Social media is ubiquitous and companies have been taking advantage of this. From retail brands to media organisations, businesses large and small have been utilising social media platforms to push their products.
There is one industry, according to David Francis at RBC Capital Markets, that is missing the opportunities that social media provides: healthcare.
“One of the new variables with which healthcare stakeholders are struggling is marketing to and communicating with their consumers using media, technologies and techniques that are largely foreign to their way of doing business,” wrote Francis in a note to clients Thursday.
Francis said that this opportunity could be snatched up by other actors, and healthcare firms are open to serious losses.
“Choosing not to engage the healthcare consumer where they regularly interact electronically is a tacit surrender to more forward thinking stakeholders,” wrote Francis.
The reason these companies need to use social media, said Francis, is that consumers have more power in healthcare decisions due to high deductible plans.
Since the consumer now has more power, healthcare providers have to change the way they do business to meet the lifestyle of the consumer better.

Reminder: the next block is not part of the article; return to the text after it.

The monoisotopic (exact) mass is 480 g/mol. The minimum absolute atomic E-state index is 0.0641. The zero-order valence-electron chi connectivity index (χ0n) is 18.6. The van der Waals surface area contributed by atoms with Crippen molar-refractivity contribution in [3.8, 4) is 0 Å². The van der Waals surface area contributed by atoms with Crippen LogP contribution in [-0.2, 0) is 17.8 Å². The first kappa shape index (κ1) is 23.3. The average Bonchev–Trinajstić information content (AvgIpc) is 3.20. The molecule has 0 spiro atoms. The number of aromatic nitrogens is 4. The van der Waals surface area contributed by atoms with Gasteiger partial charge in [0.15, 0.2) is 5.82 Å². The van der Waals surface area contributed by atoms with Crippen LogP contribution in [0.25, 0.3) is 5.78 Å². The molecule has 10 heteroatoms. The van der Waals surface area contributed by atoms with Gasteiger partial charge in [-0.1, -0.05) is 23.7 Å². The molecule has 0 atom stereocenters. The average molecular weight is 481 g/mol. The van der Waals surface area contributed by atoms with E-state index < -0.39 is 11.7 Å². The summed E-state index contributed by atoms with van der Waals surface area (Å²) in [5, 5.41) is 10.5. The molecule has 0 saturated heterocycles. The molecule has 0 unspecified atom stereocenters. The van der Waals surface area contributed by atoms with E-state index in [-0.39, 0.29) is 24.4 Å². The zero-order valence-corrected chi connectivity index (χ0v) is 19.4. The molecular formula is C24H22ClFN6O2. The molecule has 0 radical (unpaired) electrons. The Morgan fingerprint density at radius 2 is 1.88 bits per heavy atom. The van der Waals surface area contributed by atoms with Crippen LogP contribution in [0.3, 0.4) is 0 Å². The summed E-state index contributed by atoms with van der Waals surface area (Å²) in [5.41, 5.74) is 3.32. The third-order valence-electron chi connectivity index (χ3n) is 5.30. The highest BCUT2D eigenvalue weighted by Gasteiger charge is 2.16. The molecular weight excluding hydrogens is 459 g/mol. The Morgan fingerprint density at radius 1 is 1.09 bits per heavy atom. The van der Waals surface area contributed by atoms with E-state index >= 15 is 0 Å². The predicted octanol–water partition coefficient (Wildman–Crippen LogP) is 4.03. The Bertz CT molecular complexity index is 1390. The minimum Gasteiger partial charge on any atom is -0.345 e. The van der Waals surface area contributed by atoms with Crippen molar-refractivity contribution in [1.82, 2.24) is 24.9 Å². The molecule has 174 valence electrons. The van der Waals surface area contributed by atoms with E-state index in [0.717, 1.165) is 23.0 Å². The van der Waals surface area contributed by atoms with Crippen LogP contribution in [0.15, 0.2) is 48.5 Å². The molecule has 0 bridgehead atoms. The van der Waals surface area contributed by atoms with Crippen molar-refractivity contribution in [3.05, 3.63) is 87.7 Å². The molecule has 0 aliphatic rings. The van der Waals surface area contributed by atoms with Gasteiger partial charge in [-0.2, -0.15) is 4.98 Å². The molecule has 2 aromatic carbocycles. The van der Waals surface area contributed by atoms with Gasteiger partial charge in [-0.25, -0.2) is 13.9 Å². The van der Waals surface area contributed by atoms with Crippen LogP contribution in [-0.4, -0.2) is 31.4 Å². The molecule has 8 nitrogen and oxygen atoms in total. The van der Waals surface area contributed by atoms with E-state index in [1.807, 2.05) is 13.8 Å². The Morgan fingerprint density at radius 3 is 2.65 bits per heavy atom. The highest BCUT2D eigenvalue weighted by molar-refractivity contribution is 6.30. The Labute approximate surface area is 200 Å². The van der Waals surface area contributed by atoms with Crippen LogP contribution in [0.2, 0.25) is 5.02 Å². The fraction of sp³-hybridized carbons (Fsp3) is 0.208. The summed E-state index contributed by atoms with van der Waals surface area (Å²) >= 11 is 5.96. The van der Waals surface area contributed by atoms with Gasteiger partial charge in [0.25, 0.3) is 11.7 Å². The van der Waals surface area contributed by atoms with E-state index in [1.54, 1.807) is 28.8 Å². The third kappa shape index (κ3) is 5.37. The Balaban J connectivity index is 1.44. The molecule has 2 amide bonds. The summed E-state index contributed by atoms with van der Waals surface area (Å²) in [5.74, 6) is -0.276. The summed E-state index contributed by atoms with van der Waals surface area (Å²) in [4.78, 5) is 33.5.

Part of this is getting news and information to patients and consumers. Francis, using a survey of 1,500 people through the Health Management Academy, found that half of consumers made purchasing decisions based in part on information they received on social media.
Only 35%, however, had used social media for health and wellness purposes. “It is clear that there is meaningful additional use of social media properties that can be driven in the health care arena if Consumer Health IT providers can develop the proper, attractive engagement tools to bring in health care Consumers to their properties,” wrote Francis.
Of those that did use social media for health purposes, many used it to learn about a health condition or connect with a community to learn more about healthcare.
Francis said that doctor’s offices, hospitals, pharmacies, and other providers can use the “broadcast” nature of the platforms to disseminate important information, monitor patient sentiment and advertise services.
Francis also found that while many people do not know about their providers online or social media presence, when they do, they utilise it.
“The data also shows the latent demand of Consumers in connecting with their Providers,” wrote Francis. “Though fewer than 50% of Providers are known by their Consumers to have a secure website available, over 75% of Consumers utilise their physician’s website while 2-in-3 use their hospital’s site.”
The issue these providers have to contend with, said Francis, is that they must convince consumers that the interactions are secure and helpful. Once that happens, he thinks there is a huge latent market waiting to be tapped, or squandered.